To measure the rate of decay, a suitable detector records the number of beta particles ejected from a measured quantity of carbon over a period of time, say a month (for illustration purposes).Since each beta particle represents one decayed carbon-14 atom, we know how many carbon-14 atoms decayed during that month.After all, we should be able to estimate how long ago a creature lived based on how much radiocarbon is left in its body. Radiocarbon (carbon-14) is a very unstable element that quickly changes into nitrogen.Half the original quantity of carbon-14 will decay back to the stable element nitrogen-14 after only 5,730 years.The difference in the number of sand grains represents the number of carbon-14 atoms that have decayed back to nitrogen-14 since the mammoth died. The sand grains in the top bowl fall to the bottom bowl to measure the passage of time.Because we have measured the rate at which the sand grains fall (the radiocarbon decay rate), we can then calculate how long it took those carbon-14 atoms to decay, which is how long ago the mammoth died. If all the sand grains are in the top bowl, then it takes exactly an hour for them all to fall.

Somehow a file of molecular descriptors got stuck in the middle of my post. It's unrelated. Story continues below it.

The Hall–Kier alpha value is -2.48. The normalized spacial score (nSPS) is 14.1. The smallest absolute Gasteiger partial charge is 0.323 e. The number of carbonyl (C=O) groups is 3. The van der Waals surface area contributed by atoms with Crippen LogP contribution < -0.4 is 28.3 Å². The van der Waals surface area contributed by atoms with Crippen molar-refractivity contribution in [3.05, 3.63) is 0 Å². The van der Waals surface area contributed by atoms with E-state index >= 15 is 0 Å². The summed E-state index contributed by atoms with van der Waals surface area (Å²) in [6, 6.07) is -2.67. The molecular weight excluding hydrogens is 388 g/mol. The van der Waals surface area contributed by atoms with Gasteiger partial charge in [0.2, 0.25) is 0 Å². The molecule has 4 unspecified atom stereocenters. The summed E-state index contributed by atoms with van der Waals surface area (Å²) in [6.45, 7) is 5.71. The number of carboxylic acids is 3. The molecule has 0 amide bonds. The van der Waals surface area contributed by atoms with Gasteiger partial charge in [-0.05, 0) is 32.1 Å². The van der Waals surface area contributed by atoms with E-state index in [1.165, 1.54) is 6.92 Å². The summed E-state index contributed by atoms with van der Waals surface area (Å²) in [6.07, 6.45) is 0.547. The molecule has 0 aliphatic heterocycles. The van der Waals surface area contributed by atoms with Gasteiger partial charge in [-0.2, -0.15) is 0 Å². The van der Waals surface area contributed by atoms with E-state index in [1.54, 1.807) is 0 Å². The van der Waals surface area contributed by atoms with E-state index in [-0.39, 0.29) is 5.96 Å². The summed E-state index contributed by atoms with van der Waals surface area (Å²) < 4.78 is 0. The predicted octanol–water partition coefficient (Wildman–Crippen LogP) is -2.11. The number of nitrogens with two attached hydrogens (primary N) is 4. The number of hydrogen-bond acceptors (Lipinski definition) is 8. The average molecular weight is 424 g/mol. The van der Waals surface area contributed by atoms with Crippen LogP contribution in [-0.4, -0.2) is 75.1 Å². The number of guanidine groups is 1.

If we know what fraction of the carbon atoms are radioactive, we can also calculate how many radiocarbon atoms are in the lump.Through photosynthesis carbon dioxide enters plants and algae, bringing radiocarbon into the food chain.Radiocarbon then enters animals as they consume the plants (figure 2).The most well-known of all the radiometric dating methods is radiocarbon dating.
Although many people think radiocarbon is used to date rocks, it is limited to dating things that contain carbon and were once alive (fossils).
So even we humans are radioactive because of trace amounts of radiocarbon in our bodies.